New Book

The Class Strikes Back: Self-Organised Workers’ Struggles in the Twenty-First Century

6th Apr 2019

The Class Strikes Back: Self-Organised Workers’ Struggles in the Twenty-First Century

Edited by Dario Azzellini and Michael G. Kraft

• $28 / £24.99 • 9781608460168 • 321 Pages

Historical Materialism, new in paperback catalogue:

The Class Strikes Back examines case studies of twenty-first-century workers’ struggles from both the Global North and South, highlighting the stories of workers fighting to organize and join democratic and independent unions.

The Class Strikes Back examines a number of radical, twenty-first-century workers’ struggles. These struggles are characterised by a different kind of unionism and solidarity, arising out of new kinds of labour conditions and responsive to new kinds of social and economic marginalisation. The essays in the collection demonstrate the dramatic growth of syndicalist and autonomist formations and argue for their historical necessity. They show how workers seek to form and join democratic and independent unions that are fundamentally opposed to bureaucratic leadership, compromise, and concessions.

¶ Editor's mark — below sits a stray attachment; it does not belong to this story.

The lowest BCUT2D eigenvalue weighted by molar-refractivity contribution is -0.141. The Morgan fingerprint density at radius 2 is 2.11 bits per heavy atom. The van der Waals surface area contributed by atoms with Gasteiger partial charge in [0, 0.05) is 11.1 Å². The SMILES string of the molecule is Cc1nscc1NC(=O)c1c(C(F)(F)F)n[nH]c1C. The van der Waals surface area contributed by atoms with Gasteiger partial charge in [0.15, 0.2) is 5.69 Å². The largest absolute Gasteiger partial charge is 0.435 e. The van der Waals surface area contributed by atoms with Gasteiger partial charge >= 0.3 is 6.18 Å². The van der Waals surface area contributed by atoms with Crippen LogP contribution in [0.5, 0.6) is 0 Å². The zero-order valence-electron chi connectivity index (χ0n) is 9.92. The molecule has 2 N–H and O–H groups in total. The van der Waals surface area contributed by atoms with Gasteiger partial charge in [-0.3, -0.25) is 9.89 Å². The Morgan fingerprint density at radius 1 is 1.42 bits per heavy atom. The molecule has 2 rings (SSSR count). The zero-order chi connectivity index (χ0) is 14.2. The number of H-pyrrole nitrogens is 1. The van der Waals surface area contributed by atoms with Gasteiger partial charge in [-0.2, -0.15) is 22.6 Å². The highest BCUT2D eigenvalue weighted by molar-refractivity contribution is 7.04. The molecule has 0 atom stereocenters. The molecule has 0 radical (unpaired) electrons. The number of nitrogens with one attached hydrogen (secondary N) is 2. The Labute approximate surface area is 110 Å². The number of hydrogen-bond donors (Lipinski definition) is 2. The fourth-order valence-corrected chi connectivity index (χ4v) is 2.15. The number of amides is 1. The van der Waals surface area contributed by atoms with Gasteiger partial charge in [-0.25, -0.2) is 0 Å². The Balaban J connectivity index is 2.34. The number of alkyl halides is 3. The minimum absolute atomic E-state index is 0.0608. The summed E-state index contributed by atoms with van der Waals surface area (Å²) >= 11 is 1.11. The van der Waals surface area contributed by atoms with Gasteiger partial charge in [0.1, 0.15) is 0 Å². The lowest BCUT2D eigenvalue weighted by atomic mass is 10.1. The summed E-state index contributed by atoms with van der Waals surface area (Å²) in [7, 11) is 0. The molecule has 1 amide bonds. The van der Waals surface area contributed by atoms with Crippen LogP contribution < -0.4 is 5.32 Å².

Specific case studies dealing with both the Global South and Global North assess the context of local histories and the spatially and temporally located balance of power, while embedding the struggle in a broader picture of resistance and the fight for emancipation.

Contributors include: Anne Alexander, Dario Azzellini, Mostafa Bassiouny, Antonios Broumas, Anna Curcio, Demet S. Dinler, Kostas Haritakis, Felix Hauf, Elias Ioakimoglou, Mithilesh Kumar, Kari Lydersen, Chiara Milan, Carlos Olaya, Hansi Oostinga, Ranabir Samaddar, Luke Sinwell, and Elmar Wigand.

Customers in North America can order the book direct from Haymarket’s website at a 30% discount, with free postage:

We encourage customers elsewhere to order through independent bookstores where possible, particularly the Alliance of Radical Booksellers in the UK:  

Dario Azzellini, PhD (1967), Goethe University Frankfurt, Germany and Meritorious Autonomous University of Puebla (BUAP), Mexico, is visiting scholar at the Murphy Institute/CUNY. He has published monographs, edited books, and articles on social movements, social transformation, labour and migration studies, and Latin American Studies.

Michael G. Kraft, PhD (2004), Vienna University of Economics, is a lecturer on social movements and economic and social transformations. He has published on heterodox economics and neoliberalism, social struggles, and workers’ self-management in Ex-Yugoslavia.

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